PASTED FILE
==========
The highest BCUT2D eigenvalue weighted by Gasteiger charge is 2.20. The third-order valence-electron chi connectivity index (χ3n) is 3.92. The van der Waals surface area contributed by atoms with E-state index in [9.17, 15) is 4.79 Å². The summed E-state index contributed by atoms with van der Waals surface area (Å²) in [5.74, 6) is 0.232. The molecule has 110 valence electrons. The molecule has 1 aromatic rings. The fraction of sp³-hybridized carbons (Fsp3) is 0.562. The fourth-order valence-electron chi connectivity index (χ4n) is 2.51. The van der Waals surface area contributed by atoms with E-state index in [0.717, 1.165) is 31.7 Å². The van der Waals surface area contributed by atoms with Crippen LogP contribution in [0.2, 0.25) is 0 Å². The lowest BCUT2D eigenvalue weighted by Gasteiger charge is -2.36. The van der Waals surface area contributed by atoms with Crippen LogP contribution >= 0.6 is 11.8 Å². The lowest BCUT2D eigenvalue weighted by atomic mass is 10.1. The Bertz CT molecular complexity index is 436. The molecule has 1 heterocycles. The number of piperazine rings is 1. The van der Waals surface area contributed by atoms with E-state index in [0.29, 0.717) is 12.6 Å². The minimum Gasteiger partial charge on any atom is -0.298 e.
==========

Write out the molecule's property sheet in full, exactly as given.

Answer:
The highest BCUT2D eigenvalue weighted by Gasteiger charge is 2.20. The third-order valence-electron chi connectivity index (χ3n) is 3.92. The van der Waals surface area contributed by atoms with E-state index in [9.17, 15) is 4.79 Å². The summed E-state index contributed by atoms with van der Waals surface area (Å²) in [5.74, 6) is 0.232. The molecule has 110 valence electrons. The molecule has 1 aromatic rings. The fraction of sp³-hybridized carbons (Fsp3) is 0.562. The fourth-order valence-electron chi connectivity index (χ4n) is 2.51. The van der Waals surface area contributed by atoms with E-state index in [0.717, 1.165) is 31.7 Å². The van der Waals surface area contributed by atoms with Crippen LogP contribution in [0.2, 0.25) is 0 Å². The lowest BCUT2D eigenvalue weighted by Gasteiger charge is -2.36. The van der Waals surface area contributed by atoms with Crippen LogP contribution >= 0.6 is 11.8 Å². The lowest BCUT2D eigenvalue weighted by atomic mass is 10.1. The Bertz CT molecular complexity index is 436. The molecule has 1 heterocycles. The number of piperazine rings is 1. The van der Waals surface area contributed by atoms with E-state index in [0.29, 0.717) is 12.6 Å². The minimum Gasteiger partial charge on any atom is -0.298 e.